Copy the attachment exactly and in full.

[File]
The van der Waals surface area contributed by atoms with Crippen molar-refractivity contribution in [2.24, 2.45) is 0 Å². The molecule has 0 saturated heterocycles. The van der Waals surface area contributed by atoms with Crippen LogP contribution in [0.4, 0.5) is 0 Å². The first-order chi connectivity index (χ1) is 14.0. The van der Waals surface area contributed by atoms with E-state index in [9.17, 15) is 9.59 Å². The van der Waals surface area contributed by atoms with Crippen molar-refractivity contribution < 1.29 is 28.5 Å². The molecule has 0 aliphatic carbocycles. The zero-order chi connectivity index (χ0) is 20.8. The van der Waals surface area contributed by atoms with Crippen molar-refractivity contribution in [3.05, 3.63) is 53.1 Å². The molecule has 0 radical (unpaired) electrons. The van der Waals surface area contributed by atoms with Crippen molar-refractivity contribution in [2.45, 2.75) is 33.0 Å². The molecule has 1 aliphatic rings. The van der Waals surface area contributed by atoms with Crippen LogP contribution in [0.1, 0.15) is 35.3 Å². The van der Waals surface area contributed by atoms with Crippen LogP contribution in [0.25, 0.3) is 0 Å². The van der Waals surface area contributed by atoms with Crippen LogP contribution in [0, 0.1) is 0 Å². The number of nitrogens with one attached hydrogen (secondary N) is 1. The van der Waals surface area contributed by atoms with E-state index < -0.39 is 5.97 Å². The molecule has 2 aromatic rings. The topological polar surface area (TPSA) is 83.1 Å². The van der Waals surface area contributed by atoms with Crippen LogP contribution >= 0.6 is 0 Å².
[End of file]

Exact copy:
The van der Waals surface area contributed by atoms with Crippen molar-refractivity contribution in [2.24, 2.45) is 0 Å². The molecule has 0 saturated heterocycles. The van der Waals surface area contributed by atoms with Crippen LogP contribution in [0.4, 0.5) is 0 Å². The first-order chi connectivity index (χ1) is 14.0. The van der Waals surface area contributed by atoms with E-state index in [9.17, 15) is 9.59 Å². The van der Waals surface area contributed by atoms with Crippen molar-refractivity contribution < 1.29 is 28.5 Å². The molecule has 0 aliphatic carbocycles. The zero-order chi connectivity index (χ0) is 20.8. The van der Waals surface area contributed by atoms with Crippen molar-refractivity contribution in [3.05, 3.63) is 53.1 Å². The molecule has 0 radical (unpaired) electrons. The van der Waals surface area contributed by atoms with Crippen molar-refractivity contribution in [2.45, 2.75) is 33.0 Å². The molecule has 1 aliphatic rings. The van der Waals surface area contributed by atoms with Crippen LogP contribution in [0.1, 0.15) is 35.3 Å². The van der Waals surface area contributed by atoms with Crippen LogP contribution in [0.25, 0.3) is 0 Å². The van der Waals surface area contributed by atoms with Crippen LogP contribution in [0, 0.1) is 0 Å². The number of nitrogens with one attached hydrogen (secondary N) is 1. The van der Waals surface area contributed by atoms with E-state index < -0.39 is 5.97 Å². The molecule has 2 aromatic rings. The topological polar surface area (TPSA) is 83.1 Å². The van der Waals surface area contributed by atoms with Crippen LogP contribution >= 0.6 is 0 Å².